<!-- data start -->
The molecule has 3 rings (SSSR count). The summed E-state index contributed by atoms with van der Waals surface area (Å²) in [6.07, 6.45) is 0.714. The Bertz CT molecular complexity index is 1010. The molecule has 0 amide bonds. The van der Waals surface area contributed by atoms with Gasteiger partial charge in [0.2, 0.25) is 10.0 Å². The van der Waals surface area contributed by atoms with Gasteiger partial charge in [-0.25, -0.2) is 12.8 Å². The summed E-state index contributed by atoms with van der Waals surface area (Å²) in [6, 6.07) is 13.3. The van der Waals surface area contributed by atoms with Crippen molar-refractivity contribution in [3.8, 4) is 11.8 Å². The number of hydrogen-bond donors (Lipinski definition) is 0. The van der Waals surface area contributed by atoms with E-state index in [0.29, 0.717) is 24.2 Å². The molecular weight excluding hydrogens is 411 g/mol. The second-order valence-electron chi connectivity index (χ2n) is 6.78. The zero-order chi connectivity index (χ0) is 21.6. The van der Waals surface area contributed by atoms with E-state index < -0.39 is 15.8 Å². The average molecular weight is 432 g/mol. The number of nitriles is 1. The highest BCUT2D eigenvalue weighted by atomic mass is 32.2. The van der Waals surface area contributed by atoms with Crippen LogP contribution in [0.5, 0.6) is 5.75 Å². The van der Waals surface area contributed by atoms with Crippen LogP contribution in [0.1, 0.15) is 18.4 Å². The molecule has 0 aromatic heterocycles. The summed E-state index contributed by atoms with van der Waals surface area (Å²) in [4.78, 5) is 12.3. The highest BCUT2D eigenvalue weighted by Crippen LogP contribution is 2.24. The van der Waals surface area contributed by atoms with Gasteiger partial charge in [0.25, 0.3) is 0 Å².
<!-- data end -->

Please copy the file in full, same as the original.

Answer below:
The molecule has 3 rings (SSSR count). The summed E-state index contributed by atoms with van der Waals surface area (Å²) in [6.07, 6.45) is 0.714. The Bertz CT molecular complexity index is 1010. The molecule has 0 amide bonds. The van der Waals surface area contributed by atoms with Gasteiger partial charge in [0.2, 0.25) is 10.0 Å². The van der Waals surface area contributed by atoms with Gasteiger partial charge in [-0.25, -0.2) is 12.8 Å². The summed E-state index contributed by atoms with van der Waals surface area (Å²) in [6, 6.07) is 13.3. The van der Waals surface area contributed by atoms with Crippen molar-refractivity contribution in [3.8, 4) is 11.8 Å². The number of hydrogen-bond donors (Lipinski definition) is 0. The van der Waals surface area contributed by atoms with E-state index in [0.29, 0.717) is 24.2 Å². The molecular weight excluding hydrogens is 411 g/mol. The second-order valence-electron chi connectivity index (χ2n) is 6.78. The zero-order chi connectivity index (χ0) is 21.6. The van der Waals surface area contributed by atoms with E-state index < -0.39 is 15.8 Å². The average molecular weight is 432 g/mol. The number of nitriles is 1. The highest BCUT2D eigenvalue weighted by atomic mass is 32.2. The van der Waals surface area contributed by atoms with Crippen LogP contribution in [0.5, 0.6) is 5.75 Å². The van der Waals surface area contributed by atoms with Crippen LogP contribution in [0.1, 0.15) is 18.4 Å². The molecule has 0 aromatic heterocycles. The summed E-state index contributed by atoms with van der Waals surface area (Å²) in [4.78, 5) is 12.3. The highest BCUT2D eigenvalue weighted by Crippen LogP contribution is 2.24. The van der Waals surface area contributed by atoms with Gasteiger partial charge in [0.25, 0.3) is 0 Å².